Zoom Zoom. A clever little logo for an auto manufacturer several years ago that has absolutely nothing to do with my blog today. Rather, today we consider the global situation that is affecting and infecting most every corner of the globe. The cause, as we all know, is the coronavirus. An illness that seems to have scientists worldwide puzzled, political parties snarling at each other and pointing fingers, a virus with a seemingly unknown cure for those afflected, a feeding frenzy for News stations thrilled to have more fear and trauma to feed to their avid followers, and even conspiracy theorists who crawl out from under the woodwork. And all the while people our suffering an agonizing death with suffocation-like symptoms.

For all too many it has become an asylum for wailing, self-reflective pity, pleas to the government to grant assistance and lamenting the state of affairs in which they find themselves. Many with good reason.

Others view it as an inconvenient burden on their life or choose to ignore the reality of the situation. They give a deaf ear to the warnings of social distancing and fail to take precautions, therefore jeopardizing not only their own health but the lives of those around them. And sadly, there are the bottom dwellers, who become hoarders with no concern for their fellow men and women, stockpiling everything from toilet paper to food to freezers. All unnecessarily.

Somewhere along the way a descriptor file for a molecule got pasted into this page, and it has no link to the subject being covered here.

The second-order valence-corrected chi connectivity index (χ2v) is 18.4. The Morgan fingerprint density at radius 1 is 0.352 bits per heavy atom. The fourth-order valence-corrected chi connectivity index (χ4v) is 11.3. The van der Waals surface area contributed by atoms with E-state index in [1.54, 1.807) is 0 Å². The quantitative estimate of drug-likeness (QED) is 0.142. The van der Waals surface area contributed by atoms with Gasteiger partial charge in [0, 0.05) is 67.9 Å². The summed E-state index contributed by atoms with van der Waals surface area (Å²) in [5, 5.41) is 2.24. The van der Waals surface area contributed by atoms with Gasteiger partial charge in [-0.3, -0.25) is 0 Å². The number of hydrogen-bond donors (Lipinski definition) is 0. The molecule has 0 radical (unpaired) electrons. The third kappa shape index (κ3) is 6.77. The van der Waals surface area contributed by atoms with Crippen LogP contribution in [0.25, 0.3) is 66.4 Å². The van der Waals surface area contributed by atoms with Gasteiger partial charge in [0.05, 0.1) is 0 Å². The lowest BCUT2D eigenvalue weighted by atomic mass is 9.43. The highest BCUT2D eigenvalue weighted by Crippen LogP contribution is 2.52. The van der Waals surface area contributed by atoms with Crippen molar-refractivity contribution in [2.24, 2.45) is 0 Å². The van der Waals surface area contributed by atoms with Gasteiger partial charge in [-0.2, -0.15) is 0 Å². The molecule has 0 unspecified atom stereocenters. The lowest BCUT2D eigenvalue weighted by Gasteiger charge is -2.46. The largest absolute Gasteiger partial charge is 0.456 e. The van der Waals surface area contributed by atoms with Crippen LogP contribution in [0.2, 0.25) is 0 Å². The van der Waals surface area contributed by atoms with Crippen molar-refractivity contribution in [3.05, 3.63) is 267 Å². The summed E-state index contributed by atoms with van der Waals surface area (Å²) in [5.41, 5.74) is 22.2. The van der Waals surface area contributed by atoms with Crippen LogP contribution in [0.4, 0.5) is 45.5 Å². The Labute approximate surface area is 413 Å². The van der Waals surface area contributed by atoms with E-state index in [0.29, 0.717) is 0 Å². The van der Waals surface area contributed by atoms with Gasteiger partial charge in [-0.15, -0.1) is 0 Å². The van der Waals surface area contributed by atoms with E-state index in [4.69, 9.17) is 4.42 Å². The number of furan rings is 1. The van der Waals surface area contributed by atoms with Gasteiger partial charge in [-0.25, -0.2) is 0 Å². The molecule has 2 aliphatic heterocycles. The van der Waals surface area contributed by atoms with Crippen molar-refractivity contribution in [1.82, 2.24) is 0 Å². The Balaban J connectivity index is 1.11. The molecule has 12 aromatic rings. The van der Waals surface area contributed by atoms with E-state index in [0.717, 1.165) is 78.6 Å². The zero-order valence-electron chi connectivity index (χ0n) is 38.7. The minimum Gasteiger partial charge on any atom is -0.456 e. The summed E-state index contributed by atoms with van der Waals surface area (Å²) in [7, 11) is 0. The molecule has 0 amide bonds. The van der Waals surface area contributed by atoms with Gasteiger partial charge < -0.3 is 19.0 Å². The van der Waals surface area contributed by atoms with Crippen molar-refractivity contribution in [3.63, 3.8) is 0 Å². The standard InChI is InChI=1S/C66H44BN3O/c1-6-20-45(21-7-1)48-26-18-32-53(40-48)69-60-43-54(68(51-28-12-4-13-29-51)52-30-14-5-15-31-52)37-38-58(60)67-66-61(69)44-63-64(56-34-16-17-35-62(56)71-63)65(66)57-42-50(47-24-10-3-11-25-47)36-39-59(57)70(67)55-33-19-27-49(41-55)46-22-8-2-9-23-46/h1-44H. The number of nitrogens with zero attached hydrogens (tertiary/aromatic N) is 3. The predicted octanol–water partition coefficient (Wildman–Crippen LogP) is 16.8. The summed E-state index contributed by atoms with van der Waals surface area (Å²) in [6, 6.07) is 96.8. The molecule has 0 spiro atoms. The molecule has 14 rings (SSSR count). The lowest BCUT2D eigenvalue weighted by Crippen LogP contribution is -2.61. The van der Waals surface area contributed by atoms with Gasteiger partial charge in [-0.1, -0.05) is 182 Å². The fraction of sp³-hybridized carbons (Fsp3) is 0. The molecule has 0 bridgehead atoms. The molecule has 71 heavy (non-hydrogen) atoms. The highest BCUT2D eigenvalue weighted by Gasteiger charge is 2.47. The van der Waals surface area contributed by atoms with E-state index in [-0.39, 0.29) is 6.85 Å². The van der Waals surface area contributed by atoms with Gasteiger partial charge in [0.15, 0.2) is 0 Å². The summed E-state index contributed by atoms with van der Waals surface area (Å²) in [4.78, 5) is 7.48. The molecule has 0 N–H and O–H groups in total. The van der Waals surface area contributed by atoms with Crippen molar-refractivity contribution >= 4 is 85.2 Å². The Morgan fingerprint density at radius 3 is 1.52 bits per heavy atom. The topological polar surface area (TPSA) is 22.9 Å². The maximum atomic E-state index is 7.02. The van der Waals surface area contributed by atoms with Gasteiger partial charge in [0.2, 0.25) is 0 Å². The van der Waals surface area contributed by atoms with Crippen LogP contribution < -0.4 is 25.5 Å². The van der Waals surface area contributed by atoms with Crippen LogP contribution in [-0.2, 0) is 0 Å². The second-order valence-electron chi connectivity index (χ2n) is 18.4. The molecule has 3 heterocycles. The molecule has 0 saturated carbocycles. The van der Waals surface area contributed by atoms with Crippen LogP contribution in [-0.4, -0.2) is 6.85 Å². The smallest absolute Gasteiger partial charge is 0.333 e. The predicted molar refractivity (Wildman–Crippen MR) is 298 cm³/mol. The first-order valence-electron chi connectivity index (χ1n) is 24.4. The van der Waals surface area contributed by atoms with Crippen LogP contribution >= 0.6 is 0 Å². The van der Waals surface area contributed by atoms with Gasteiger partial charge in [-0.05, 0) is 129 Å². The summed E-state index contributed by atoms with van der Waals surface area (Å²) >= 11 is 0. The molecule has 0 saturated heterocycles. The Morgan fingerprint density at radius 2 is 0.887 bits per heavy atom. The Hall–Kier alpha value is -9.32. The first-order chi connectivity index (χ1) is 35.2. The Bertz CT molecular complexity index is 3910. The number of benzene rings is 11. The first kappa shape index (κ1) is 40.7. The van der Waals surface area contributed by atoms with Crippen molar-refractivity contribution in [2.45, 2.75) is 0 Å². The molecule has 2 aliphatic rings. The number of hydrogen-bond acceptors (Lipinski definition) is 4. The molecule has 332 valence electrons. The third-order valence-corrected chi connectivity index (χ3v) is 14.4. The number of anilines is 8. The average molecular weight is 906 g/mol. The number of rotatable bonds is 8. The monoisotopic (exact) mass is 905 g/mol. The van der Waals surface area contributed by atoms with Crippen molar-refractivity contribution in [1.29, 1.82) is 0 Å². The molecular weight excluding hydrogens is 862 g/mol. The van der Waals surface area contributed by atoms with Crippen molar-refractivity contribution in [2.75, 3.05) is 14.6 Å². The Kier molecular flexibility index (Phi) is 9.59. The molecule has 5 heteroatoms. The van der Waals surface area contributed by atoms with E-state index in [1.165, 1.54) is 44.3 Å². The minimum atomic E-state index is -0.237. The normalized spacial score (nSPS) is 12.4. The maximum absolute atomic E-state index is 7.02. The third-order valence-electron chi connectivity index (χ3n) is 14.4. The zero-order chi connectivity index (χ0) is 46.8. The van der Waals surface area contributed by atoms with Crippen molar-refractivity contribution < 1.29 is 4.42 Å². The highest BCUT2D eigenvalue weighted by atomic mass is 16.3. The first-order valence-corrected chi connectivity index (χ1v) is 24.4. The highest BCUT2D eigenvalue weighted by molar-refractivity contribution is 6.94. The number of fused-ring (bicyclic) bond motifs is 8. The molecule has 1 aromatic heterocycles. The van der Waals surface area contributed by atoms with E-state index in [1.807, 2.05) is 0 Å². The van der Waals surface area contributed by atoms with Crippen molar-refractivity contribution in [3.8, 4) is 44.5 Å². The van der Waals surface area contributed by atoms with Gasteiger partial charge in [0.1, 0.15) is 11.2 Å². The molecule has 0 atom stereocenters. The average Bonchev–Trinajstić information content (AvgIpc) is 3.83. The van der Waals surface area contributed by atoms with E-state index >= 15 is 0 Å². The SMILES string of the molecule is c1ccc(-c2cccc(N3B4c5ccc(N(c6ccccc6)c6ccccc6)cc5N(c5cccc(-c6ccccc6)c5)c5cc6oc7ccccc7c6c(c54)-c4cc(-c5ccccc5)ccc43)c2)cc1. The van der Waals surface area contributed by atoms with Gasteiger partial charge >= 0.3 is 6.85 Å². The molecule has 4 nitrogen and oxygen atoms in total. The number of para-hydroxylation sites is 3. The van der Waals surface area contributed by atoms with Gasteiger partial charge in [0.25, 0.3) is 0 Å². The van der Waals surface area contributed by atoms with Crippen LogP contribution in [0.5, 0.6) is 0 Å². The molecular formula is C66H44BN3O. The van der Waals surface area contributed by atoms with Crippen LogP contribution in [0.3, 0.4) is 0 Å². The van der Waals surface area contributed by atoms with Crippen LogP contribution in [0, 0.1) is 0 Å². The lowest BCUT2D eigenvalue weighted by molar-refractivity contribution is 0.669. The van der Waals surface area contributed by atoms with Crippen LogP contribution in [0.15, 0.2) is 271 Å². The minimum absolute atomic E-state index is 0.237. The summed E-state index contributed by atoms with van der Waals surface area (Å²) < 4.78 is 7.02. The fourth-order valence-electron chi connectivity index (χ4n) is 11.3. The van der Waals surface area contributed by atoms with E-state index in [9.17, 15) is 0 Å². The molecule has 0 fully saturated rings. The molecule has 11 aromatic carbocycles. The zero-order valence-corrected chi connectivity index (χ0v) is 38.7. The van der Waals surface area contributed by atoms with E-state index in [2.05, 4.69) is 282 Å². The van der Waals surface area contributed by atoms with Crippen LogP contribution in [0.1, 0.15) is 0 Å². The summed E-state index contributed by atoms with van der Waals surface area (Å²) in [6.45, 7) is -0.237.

There are those who may have lost their jobs, found themselves in financial constraints, and realize the potential severity of the situation. But this section of the populace stands apart from the rest of the masses. This group chooses not to join the rest of the thundering herd. Instead they look for opportunities, chances to improve their own financial situation while helping their fellow man. Others prepare to surge forth in a successful and fulfilling manner as soon as the sense of normalcy returns. Almost all of them wanting to help others.

This last group is comprised of the leaders, the thought leaders and those who see potential in the darkest of hours. Rather than bemoaning this situation and asking for sympathy they look for opportunity and then act on it. These are the leaders, the people who will flourish and grow in this time of unusual circumstances. These are the people to watch, and to model. They’re not the survivors, they are the winners.

And how do they do this? By changing their perspective, something we are all quite capable of doing. If you choose to do so. Instead of looking at the problems look for solutions and then act on them. Instead of puttering around feeling sorry for themselves, choose to take the attitude of Zoom Zoom and see this as a font of opportunity. As it can be.

These are the people we should view as teachers.